Indigeneity, Language and Authenticity

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Green and Indigenous

There’s a long tradition of fetishising the idea of the green native in Western thinking. To the Western mind indigenous people are seen as rooted, as connected to a now gone but ultimately easier, greener time, all this in an era which according to the same school of thought for white people is characterised by fragmentation and aggressive industrialism manifesting itself in a perceived loss of culture and history.

At the same time it is important to point out that indigenous people are not considered green by the West because they are perceived to lead green lives in contrast to the industrialised lives of white people, but because to Western hegemony indigenous peoples are seen as an actual, tangible part of nature and thus by default sub-human.

The West fears this perceived connection between nature and indigenous peoples and comforts itself by turning the native into an easily consumed stereotype, i.e. the green eco warrior indigene, a confused combination of animal and prehistory, which is called upon to lament the industrial decay of post-modernity, but never given the right to actually challenge and combat the same.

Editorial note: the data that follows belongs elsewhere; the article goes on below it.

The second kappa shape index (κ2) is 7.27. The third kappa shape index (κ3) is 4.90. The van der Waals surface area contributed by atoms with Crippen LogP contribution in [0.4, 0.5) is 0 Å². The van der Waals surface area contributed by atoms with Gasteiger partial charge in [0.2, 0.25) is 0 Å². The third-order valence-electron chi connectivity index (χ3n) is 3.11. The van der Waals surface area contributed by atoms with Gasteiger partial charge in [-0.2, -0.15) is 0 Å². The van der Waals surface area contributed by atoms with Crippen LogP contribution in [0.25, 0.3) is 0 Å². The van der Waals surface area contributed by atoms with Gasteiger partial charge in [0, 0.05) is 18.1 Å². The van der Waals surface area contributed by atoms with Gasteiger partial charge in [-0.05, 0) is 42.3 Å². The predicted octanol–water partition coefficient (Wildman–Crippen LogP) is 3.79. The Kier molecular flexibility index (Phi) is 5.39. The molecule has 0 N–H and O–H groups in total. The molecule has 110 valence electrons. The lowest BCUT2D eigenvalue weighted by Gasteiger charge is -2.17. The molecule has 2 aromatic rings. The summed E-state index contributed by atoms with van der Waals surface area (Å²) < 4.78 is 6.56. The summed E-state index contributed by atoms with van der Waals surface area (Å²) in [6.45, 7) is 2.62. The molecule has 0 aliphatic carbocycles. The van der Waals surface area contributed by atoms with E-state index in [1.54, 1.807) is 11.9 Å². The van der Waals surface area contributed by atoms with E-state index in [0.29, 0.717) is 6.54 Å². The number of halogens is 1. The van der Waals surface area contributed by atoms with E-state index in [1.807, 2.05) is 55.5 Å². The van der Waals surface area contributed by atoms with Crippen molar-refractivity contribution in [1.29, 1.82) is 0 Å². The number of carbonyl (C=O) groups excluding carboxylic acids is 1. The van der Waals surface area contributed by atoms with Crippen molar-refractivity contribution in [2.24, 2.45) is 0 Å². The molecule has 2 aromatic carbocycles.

It is by coding indigenous people as green, as parts of nature rather than as human societies, that the West is able to commodify, silence and consume the native. If the indigene is nature itself, he is not human and thus only a resource to (ab)use.

And the existence of the eco warrior stereotype does in turn erase the urban, contemporary indigene: this is why indigenous people living under appalling conditions brought about by a still ongoing colonialism in indigenous communities around the world are largely ignored by mainstream media and if the urban native ever makes it to the news, he is automatically accused of having lost his native ways on account of not living as ‘one with nature’.

Native ways to the Western mind then translate as ways of the past — the indigene is only ever given a space if he’s perceived as now gone and long lost rather than as a still living person. To be indigenous today is to be perceived as a remnant of the past, and anyone not comfortable remaining a historical artifact is soon silenced and discarded as a broken sub-human.

The Western mind never acknowledges that contemporary native struggles like high infant mortality and suicide rates are effects of a still ongoing occupation and violation of indigenous spaces – mental and physical – but loves to blame what it falsely portrays as the “green” native’s inability to continue to be green while adjusting to an industrialised, ‘modern’ world instead.


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